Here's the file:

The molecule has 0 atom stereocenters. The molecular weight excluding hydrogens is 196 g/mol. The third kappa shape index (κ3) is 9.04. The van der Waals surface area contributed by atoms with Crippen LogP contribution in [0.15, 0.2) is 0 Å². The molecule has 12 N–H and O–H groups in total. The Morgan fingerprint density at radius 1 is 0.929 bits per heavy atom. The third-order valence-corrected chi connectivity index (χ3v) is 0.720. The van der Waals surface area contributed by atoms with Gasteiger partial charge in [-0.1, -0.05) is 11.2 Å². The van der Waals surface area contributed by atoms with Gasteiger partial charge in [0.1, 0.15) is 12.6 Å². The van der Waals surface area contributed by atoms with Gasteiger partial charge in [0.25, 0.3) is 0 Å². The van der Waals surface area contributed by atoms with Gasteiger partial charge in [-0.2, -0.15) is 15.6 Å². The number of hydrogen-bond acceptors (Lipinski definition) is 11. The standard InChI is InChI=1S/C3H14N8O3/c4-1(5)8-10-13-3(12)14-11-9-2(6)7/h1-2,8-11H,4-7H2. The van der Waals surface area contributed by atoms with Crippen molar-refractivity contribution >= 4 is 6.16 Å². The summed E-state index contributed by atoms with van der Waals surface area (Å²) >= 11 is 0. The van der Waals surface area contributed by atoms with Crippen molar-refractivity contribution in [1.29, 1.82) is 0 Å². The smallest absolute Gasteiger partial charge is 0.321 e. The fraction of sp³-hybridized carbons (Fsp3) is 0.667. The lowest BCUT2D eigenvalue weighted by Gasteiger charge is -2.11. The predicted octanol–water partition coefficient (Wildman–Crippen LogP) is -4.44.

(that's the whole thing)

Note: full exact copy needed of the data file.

The molecule has 0 atom stereocenters. The molecular weight excluding hydrogens is 196 g/mol. The third kappa shape index (κ3) is 9.04. The van der Waals surface area contributed by atoms with Crippen LogP contribution in [0.15, 0.2) is 0 Å². The molecule has 12 N–H and O–H groups in total. The Morgan fingerprint density at radius 1 is 0.929 bits per heavy atom. The third-order valence-corrected chi connectivity index (χ3v) is 0.720. The van der Waals surface area contributed by atoms with Gasteiger partial charge in [-0.1, -0.05) is 11.2 Å². The van der Waals surface area contributed by atoms with Gasteiger partial charge in [0.1, 0.15) is 12.6 Å². The van der Waals surface area contributed by atoms with Gasteiger partial charge in [0.25, 0.3) is 0 Å². The van der Waals surface area contributed by atoms with Gasteiger partial charge in [-0.2, -0.15) is 15.6 Å². The number of hydrogen-bond acceptors (Lipinski definition) is 11. The standard InChI is InChI=1S/C3H14N8O3/c4-1(5)8-10-13-3(12)14-11-9-2(6)7/h1-2,8-11H,4-7H2. The van der Waals surface area contributed by atoms with Crippen molar-refractivity contribution >= 4 is 6.16 Å². The summed E-state index contributed by atoms with van der Waals surface area (Å²) >= 11 is 0. The van der Waals surface area contributed by atoms with Crippen molar-refractivity contribution in [1.29, 1.82) is 0 Å². The smallest absolute Gasteiger partial charge is 0.321 e. The fraction of sp³-hybridized carbons (Fsp3) is 0.667. The lowest BCUT2D eigenvalue weighted by Gasteiger charge is -2.11. The predicted octanol–water partition coefficient (Wildman–Crippen LogP) is -4.44.